As a child, there were words that I knew were part of me, and had resonance. My name, of course; 'red-headed', too; also, the word 'April', for while it meant Easter eggs and school holidays, it also meant my birthday – so it was a special word, to me.
And 'Jamaica'. Those seven letters have been part of my life since birth – for my father was born there, as was his father. In 1902, my great-great uncle Jack – a Lancastrian – was diagnosed with tuberculosis and advised to seek a warm climate to aid his struggling lungs. Of all the world's tropical places, he chose Jamaica: that decision led to three generations of Fletchers being born and raised on a lush, mountainous island in a warm, blue sea.
My father has not lived there since he was 12 years old. But Jamaica has never been far from the stories he tells, the slight accent he has on certain words, or the songs that my grandfather sang to my brother and me. I'd always wanted to go there. I'd wanted to walk on that soil, feel that strong sun. Jamaica felt like a family member I'd wanted, for decades, to meet.
It took a while. But in 2008, seven Fletchers boarded flight V5065 from Heathrow to Montego Bay – a holiday, but more than that – a chance to see the island that played such a part in our own family history. At last, I met Jamaica. For 10 days we drove around the island. We saw the beach that my great-grandfather swam from, the cathedral in Spanish Town where my grandparents were married, the house where my father and uncle grew up. I breathed in frangipani, sat beneath the almond trees. I left sugar on verandas for the bananaquit birds, as my father used to. The poinciana trees rustled overhead, and it felt like a sound I'd heard before.
I found answers there, and calm. 'Jamaica' was no longer just a word.
But there was something else to find. Great-great uncle Jack's tuberculosis was indeed helped by his tropical move: he lived another 12 years in Jamaica. He died in 1914, and was buried in Highgate cemetery to the north of the island, near Port Maria. And so on a fiercely hot afternoon in November, we decided to look for his grave among the pink lantana flowers and mimosa vines. It was not what we'd imagined. The cemetery had been abandoned long ago. Graves were broken, lost in grass; pipes and drains ended by our feet. The higher land was parched and strewn with rubbish; the land sloped down to marshes where mosquitoes hummed. Goats grazed between the headstones, or slept across the flatter ones so that we had to move them in order to read the names. The air was thick, strong-smelling. The light was so bright that we had to shield our eyes.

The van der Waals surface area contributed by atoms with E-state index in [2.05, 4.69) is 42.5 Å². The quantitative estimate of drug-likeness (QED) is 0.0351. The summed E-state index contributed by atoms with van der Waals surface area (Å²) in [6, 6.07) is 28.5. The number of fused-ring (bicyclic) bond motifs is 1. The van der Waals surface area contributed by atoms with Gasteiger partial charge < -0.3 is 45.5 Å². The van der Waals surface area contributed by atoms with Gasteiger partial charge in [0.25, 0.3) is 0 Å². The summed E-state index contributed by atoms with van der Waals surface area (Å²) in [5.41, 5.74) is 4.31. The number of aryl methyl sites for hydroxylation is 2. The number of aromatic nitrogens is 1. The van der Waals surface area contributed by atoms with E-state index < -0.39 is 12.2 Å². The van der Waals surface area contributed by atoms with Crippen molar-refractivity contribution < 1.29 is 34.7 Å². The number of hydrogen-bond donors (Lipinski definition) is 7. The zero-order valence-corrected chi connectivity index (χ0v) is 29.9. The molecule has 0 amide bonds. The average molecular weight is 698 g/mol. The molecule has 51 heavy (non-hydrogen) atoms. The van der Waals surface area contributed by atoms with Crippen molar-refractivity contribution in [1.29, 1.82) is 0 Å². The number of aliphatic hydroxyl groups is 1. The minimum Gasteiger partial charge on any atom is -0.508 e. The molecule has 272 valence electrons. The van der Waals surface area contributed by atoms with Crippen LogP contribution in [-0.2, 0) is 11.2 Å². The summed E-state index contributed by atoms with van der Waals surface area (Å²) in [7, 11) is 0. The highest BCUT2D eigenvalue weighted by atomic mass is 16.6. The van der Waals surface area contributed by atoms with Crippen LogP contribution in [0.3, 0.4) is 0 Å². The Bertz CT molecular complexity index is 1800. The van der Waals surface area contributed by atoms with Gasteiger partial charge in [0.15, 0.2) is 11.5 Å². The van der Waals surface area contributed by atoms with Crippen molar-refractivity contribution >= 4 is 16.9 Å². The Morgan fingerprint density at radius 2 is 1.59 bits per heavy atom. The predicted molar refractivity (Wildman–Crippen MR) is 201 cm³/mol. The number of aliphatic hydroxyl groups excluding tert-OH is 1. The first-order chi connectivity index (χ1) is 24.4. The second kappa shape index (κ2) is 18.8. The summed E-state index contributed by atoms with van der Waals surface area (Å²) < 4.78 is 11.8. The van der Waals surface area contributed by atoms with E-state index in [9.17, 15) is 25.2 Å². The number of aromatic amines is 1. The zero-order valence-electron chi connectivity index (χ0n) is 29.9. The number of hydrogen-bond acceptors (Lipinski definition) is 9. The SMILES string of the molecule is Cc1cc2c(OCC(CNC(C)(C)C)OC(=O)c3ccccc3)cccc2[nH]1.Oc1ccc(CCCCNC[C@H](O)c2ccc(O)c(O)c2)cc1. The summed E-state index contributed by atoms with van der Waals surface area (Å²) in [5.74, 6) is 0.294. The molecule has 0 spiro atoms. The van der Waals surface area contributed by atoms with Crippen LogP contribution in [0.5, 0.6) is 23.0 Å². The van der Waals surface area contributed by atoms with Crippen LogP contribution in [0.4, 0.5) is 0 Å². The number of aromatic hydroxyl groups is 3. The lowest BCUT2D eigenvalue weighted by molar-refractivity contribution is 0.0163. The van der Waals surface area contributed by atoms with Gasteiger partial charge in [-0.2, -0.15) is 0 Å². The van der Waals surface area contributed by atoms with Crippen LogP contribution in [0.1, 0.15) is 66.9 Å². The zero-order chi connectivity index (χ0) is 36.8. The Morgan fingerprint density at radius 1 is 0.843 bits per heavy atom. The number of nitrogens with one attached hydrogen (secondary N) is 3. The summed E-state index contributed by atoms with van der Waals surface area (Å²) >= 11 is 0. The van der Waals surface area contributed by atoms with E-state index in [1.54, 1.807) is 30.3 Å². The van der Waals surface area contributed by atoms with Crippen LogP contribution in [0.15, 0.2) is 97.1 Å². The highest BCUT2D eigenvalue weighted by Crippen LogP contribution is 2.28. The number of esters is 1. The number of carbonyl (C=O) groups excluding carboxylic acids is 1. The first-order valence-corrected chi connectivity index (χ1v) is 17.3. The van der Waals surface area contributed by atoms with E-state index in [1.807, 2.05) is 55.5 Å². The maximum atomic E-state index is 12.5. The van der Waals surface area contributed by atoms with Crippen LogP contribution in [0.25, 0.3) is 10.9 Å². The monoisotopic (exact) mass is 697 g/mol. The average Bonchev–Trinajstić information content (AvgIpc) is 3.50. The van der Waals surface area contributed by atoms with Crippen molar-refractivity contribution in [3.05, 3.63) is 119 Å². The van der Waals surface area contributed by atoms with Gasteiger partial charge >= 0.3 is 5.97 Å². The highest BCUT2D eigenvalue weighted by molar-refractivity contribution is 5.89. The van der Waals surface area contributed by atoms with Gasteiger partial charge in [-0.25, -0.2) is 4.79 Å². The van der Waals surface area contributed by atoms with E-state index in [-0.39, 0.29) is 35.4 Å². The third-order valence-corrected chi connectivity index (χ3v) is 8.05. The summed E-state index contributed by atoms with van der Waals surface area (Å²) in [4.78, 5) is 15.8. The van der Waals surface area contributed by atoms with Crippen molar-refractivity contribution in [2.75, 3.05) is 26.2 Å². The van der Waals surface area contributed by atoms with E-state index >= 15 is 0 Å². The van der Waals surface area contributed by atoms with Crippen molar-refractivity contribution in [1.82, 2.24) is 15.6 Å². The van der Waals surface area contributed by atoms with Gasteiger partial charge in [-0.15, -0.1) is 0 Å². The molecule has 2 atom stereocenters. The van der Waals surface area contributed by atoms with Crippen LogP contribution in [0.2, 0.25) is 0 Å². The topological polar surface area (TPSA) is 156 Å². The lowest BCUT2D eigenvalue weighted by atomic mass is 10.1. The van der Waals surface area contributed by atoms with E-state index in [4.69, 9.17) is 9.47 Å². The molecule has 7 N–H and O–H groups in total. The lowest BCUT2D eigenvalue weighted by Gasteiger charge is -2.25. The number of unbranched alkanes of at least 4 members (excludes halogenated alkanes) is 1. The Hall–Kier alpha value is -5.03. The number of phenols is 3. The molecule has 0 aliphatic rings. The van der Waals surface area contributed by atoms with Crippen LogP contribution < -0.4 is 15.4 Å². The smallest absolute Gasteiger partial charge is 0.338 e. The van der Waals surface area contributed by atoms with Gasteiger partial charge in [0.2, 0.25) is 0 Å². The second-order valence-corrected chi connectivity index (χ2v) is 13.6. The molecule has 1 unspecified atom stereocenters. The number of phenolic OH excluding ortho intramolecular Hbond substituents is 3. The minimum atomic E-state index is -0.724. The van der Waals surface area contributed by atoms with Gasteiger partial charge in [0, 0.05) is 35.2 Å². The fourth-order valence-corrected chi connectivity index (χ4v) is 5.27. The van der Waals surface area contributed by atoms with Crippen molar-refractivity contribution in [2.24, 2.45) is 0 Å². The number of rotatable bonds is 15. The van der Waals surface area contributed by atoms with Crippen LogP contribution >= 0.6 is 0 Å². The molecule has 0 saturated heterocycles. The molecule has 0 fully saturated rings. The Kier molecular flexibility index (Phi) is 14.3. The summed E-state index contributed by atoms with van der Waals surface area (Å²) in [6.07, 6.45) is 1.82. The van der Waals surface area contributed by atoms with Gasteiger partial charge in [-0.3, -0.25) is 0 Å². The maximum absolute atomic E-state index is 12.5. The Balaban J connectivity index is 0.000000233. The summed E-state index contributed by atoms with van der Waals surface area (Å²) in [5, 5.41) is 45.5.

We searched for an hour or more. As the time passed, my wish to find his grave strengthened. I needed to find it, somehow – I needed to find this one man's grave, as if I owed it to him; as if by finding his grave, I would be finding more. I pushed goats aside; I climbed down into ditches of broken glass and swamp hibiscus to reach a half-lost headstone thinking "Please let this be him". But it was never him: we never found his name carved into a stone. And so we left – sunburnt, dejected, scratched by weeds. We left great-great uncle Jack behind.
It saddened me. That night, as the frogs creaked in the darkness, I wondered why I was sad – for hadn't Jack died a century before? What could he have gained, by being found by us? But I came to understand it. His illness, or rather, the decision he made because of that illness, took him to an island on the far side of the world. There, his brother joined him. There, that brother married and had a family of his own. And so, had a man named Jack Fletcher not crossed the sea to Jamaica, my great-grandparents would not have raised their family there, my grandfather would not have met my grandmother – and my father would not have been born.
I realised, then, that I had been searching an abandoned graveyard in order to thank Jack – for his illness may have changed his life but it had, in fact, made mine.
I could not thank him, or lay flowers down on his final resting place. But perhaps the act of searching was enough; perhaps simply writing of him now are my flowers. And I may not have found Jack's physical remains, but I did still find him – and perhaps myself, too – in an overgrown, sun-baked cemetery in Jamaica, four years ago.
'The Silver Dark Sea' by Susan Fletcher (4th Estate) is out now in hardback. To order a copy at the special price of £13.99, including p&p, call Independent Books Direct on 0843 0600 030